Casino operators on notice after authorities confirm first Macau case of Wuhan virus - IAG

Wednesday 22nd January 2020

The Macau government has announced the first confirmed case of the deadly Wuhan pneumonia virus in the SAR after a 52-year-old Chinese woman was admitted to hospital on Tuesday.

The woman, from Wuhan, arrived in Macau via the Gongbei border gate on Sunday before traveling to the New Orient Landmark Hotel, where she is reported to have spent the majority of her time before falling ill and seeking medical attention 48 hours later.

With authorities across Asia issuing travel warnings this week amid reports that nine people have died and more than 450 diagnosed with the Wuhan virus - which is already being compared to the SARS outbreak that killed almost 1,000 people in the early 2000s - news of Macau's first case couldn't come at a worse time for casino operators ahead of the busy Chinese New Year holidays.

As previously reported by Inside Asian Gaming, gaming stocks have already suffered a hit this week with all six Macau casino operators seeing their share prices decline, including falls of more than 5% for all five Hong Kong-listed stocks within 24 hours on Monday.

While analysts at brokerage Sanford C Bernstein suggested this week that any long-term negative impact on Macau's gaming industry is unlikely, they also issued a warning - before news broke of the first confirmed case of the Wuhan virus in Macau - that "should the outbreak get worse, it would likely negatively impact travel and reduce visitation to Macau, thereby impacting the gaming industry's recovery."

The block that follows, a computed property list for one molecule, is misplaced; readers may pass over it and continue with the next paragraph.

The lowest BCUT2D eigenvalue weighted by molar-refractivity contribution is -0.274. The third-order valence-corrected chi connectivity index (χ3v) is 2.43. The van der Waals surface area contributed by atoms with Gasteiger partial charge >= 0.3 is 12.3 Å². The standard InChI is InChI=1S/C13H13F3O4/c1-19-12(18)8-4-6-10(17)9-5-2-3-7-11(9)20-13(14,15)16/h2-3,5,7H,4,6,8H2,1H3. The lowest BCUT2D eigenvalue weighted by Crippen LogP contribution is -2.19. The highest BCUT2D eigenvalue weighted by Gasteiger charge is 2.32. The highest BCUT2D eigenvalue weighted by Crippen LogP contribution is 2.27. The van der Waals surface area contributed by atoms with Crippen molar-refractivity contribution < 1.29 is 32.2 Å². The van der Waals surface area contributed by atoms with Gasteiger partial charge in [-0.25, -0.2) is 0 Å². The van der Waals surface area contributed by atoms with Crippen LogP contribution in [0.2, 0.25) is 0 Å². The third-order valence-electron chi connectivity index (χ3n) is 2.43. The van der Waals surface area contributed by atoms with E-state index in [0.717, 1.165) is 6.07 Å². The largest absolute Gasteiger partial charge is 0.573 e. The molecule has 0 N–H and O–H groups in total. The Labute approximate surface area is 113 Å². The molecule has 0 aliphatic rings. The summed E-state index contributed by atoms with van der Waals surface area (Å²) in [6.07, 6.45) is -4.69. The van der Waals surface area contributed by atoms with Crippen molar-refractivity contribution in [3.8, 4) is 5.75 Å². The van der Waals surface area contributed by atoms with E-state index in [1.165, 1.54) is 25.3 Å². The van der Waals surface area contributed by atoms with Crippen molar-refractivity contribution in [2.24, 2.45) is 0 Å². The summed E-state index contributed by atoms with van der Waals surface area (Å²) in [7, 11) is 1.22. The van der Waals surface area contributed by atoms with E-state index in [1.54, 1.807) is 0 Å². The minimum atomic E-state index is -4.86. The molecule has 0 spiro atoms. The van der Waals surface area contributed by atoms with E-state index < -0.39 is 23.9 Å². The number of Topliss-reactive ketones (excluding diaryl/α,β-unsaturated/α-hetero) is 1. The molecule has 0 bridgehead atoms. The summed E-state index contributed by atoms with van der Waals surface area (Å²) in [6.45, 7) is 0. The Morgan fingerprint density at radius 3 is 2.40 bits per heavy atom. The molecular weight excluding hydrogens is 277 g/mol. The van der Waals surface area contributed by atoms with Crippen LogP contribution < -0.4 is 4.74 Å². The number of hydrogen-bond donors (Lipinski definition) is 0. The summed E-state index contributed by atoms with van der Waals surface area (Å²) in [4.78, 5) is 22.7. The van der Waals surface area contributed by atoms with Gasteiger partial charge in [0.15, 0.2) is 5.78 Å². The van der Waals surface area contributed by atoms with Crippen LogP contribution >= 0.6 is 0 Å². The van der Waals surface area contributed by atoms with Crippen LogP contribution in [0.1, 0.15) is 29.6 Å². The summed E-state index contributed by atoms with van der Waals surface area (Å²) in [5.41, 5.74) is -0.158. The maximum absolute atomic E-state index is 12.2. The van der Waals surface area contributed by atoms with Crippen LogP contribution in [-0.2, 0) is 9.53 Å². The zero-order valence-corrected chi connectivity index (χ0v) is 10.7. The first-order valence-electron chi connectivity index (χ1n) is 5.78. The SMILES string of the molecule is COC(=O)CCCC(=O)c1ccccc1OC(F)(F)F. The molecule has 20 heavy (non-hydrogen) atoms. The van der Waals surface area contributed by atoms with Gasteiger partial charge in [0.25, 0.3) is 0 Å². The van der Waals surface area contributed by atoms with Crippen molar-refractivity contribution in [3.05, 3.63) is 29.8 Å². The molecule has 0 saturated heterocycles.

"While to date the virus impact has been more muted, any major contagion that begins to disrupt travel would be negative for Macau stocks (at least over a short term period)," said Bernstein's Vitaly Umansky, Eunice Lee and Kelsey Zhu.

They also compared the current situation to the 2003 SARS epidemic, when visitor arrivals to Macau plummeted 34% year-on-year and GGR by 38% month-on-month in April 2003 after the World Health Organization issued a global travel advisory early that month. It was noted by that analysts, however, that GGR quickly recovered by the summer and that making comparisons to the current day was risky given "Macau was at a very different place back then" with only 11 casinos (all run by SJM) and annual visitation of 11.9 million.

In response to news of Macau's first case of the Wuhan virus, JP Morgan's DS Kim, Derek Choi and Jeremy An said "the timing is unfortunate as it's right before the busiest period of the year, Chinese New Year. We'll have to wait and see how this would impact gamblers' sentiments in coming weeks and months.

"We haven't yet heard of any major cancellation for CNY holidays for hotels/junkets, though it still remains to be seen as the peak demand only kicks in from next week (27 or 28 January).

"For the purpose of reference, GGR during CNY holiday (including tail-end VIP demand a week after) accounts for ~5% of full-year GGR (or about 3% of visitations)."

Macau's gaming regulator, the DICJ, announced earlier this month that it would assist the city's casino operators in purchasing additional temperature detection equipment in order to strengthen the prevention and control of infectious diseases within casinos and integrated resorts, a direct response to early reports of the Wuhan pneumonia outbreak.

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